Tuesday, August 2, 2011

reading recap: july.

I spent most of my time last month slowly wading through L'Engle's Walking on Water, but in the meantime, here are some other books I've been reading.

Book: A Reluctant Queen: The Love Story of Esther
Finished: Early July

This Christian novel is probably not one I'd typically read, but my aunt -- who also happens to be a voracious reader -- sometimes passes along books she's read and planning to put in the church library, so I gave it a try. I love the story of Esther in Scripture, and I thought Joan Wolf did a fine job of fictionalizing the account, though I struggled to buy her kinder version of King Ahasuerus. I know it was necessary to make the book more romantic in nature, but it was just so different from the historical and Scriptural accounts of the king that I found it difficult to look past. I enjoyed, though, hearing some of the history behind the story (and based on a Bible study I was in at the same time, it looks like Wolf was pretty accurate in her retelling), and I loved seeing Esther "come to life" -- though I think the Old Testament writer does a pretty great job of that, too. It was also a really light read, perfect for a day on vacation, which is when I happened to finish my copy. I'd probably recommend it if you need an "easy" read, and if you typically enjoy Christian or historical fiction.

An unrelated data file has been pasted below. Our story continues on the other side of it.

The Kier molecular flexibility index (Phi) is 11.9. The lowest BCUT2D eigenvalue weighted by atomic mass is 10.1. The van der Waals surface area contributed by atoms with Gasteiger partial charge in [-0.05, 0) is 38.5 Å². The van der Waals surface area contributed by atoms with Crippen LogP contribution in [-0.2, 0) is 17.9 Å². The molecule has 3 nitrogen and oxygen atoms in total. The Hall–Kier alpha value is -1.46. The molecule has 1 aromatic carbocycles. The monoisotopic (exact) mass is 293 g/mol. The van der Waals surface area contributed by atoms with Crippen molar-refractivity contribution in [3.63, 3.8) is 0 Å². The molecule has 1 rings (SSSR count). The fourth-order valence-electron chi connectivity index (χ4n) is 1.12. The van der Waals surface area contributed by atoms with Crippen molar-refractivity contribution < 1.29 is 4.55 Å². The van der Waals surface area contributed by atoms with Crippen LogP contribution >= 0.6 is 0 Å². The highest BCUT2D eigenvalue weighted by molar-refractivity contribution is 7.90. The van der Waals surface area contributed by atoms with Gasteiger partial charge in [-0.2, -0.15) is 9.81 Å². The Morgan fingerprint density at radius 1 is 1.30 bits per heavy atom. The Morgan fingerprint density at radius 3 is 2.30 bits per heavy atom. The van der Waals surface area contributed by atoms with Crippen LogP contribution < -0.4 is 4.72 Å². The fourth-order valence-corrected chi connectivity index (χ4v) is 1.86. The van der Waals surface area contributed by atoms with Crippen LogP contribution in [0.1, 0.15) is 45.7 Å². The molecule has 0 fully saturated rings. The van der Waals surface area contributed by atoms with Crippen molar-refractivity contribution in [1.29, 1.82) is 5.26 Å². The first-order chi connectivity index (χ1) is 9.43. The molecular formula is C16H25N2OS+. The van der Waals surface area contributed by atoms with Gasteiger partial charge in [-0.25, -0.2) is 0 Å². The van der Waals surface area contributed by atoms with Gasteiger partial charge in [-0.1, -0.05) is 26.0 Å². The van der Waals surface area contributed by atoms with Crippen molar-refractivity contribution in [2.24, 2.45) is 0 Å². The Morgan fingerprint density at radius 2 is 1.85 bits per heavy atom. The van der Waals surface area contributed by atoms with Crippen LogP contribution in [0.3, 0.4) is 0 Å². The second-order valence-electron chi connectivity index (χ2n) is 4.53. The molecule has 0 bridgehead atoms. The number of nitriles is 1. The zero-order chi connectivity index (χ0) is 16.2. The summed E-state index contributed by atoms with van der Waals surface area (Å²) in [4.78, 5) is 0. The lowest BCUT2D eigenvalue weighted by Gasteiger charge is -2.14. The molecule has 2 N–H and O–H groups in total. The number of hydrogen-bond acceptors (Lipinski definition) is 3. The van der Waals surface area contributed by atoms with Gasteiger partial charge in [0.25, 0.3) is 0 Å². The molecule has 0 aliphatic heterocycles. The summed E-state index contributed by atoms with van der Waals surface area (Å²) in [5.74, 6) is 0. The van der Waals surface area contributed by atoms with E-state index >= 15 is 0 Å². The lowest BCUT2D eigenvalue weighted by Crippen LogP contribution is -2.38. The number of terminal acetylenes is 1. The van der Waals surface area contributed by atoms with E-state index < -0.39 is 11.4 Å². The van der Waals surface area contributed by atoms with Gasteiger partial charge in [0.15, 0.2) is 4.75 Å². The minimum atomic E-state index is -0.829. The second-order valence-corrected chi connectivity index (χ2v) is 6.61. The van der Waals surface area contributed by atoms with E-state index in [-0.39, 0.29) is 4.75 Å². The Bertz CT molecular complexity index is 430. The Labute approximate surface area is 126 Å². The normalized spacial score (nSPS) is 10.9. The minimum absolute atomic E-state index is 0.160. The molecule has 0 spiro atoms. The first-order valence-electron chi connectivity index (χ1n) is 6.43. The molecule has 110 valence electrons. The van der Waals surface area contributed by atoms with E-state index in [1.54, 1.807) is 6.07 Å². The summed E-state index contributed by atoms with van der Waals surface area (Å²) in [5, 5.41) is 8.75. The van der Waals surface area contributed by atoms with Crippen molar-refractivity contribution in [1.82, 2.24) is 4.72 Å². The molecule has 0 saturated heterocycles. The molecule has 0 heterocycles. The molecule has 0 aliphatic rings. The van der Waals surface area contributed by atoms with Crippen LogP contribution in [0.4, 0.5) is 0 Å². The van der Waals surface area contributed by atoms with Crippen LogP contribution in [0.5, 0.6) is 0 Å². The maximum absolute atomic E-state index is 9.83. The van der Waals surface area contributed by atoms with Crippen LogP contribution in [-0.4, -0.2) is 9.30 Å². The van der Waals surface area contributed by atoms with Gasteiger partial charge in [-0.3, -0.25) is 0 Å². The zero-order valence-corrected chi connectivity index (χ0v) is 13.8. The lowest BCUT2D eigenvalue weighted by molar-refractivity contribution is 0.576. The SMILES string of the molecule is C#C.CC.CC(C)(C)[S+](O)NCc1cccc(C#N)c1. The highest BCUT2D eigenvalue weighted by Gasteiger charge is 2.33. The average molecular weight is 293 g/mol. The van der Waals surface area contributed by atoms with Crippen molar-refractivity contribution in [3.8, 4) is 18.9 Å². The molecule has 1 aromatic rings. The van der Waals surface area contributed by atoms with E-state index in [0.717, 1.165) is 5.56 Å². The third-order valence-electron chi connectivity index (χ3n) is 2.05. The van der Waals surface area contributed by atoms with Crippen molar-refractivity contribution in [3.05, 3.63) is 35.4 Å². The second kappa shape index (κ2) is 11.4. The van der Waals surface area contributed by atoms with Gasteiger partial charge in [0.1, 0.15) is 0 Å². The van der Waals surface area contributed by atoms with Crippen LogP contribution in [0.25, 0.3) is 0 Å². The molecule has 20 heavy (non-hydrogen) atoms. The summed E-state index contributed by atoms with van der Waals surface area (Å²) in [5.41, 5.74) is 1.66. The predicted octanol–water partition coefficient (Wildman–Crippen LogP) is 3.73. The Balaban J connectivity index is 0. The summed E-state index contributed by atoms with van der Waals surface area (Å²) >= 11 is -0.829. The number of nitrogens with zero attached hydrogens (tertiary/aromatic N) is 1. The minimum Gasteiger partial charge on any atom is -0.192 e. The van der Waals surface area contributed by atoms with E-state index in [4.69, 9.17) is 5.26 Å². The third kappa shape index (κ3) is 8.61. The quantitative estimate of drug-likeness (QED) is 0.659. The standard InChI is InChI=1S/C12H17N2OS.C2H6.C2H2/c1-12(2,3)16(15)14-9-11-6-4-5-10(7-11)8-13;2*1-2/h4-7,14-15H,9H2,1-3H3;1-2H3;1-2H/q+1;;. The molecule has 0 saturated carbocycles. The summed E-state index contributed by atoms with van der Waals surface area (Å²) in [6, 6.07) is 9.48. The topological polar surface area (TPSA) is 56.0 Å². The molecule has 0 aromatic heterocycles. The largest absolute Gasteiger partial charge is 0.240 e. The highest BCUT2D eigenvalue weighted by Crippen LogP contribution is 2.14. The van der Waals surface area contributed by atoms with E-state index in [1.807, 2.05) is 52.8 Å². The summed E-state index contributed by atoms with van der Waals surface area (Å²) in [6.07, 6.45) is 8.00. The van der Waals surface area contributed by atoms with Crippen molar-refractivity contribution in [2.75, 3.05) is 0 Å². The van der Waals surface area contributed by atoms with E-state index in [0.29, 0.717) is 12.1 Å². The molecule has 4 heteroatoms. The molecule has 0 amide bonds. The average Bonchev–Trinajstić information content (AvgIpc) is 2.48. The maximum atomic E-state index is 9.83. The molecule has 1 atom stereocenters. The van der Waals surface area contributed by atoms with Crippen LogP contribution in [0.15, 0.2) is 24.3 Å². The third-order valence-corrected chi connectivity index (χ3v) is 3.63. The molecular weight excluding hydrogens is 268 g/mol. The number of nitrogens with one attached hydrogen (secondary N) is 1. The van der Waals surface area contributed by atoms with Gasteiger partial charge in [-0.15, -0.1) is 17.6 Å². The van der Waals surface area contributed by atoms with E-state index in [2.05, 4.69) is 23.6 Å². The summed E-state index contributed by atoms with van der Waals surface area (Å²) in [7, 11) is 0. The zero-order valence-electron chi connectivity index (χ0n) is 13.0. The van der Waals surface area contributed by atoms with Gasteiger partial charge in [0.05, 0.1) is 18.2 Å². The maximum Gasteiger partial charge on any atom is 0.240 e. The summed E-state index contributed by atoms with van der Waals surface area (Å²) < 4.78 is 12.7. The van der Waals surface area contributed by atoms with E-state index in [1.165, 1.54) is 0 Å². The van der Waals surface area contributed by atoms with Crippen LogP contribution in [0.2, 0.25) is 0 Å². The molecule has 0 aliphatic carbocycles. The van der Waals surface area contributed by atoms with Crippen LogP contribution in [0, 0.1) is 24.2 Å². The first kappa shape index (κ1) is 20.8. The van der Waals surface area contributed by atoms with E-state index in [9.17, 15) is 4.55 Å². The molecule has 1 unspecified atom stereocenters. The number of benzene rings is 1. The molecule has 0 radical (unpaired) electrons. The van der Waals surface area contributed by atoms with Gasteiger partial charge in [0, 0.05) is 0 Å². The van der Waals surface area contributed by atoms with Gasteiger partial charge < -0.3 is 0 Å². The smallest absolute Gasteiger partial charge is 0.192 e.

Finished: Mid-July

This was our book club's pick for the month, and I'll admit: It wasn't my first choice. To be honest, I've been a little bit babied out. I'm one of those who gets a little queasy during TLC's A Baby Story, so the past few months as I watched some of my dear friends endure their first pregnancies, I took copious notes while also trying to tune out any and all gory details. I survived -- so did my friends, who are now the mommies to some pretty adorable little ones -- but I wasn't keen on re-entering that world anytime soon, even in fiction format. Little Earthquakes covered the stories of four mommies-to-be, and although this wasn't my favorite book ever (even in terms of "chick lit"), I did think Jennifer Weiner did a nice job of flushing out her characters and each of their individual story lines. (In fairness, the book was a lot longer than I thought it would be, giving Weiner plenty of time to wrap up loose ends and complete some rather extensive character development.) The consensus by our club was that Little Earthquakes was a fine read, and -- according to the mothers in our midst -- pretty accurate in its portrayal of life after little ones (which is more than I can say for Get Lucky, reviewed here). If you're a fellow book clubber, you'll be pleased to know that the discussion questions provided in the back of the book actually fostered some pretty good conversation on women and friendships and working-at-home versus working-away moms.


Book: My Sweet Life in Paris
Finished: Late July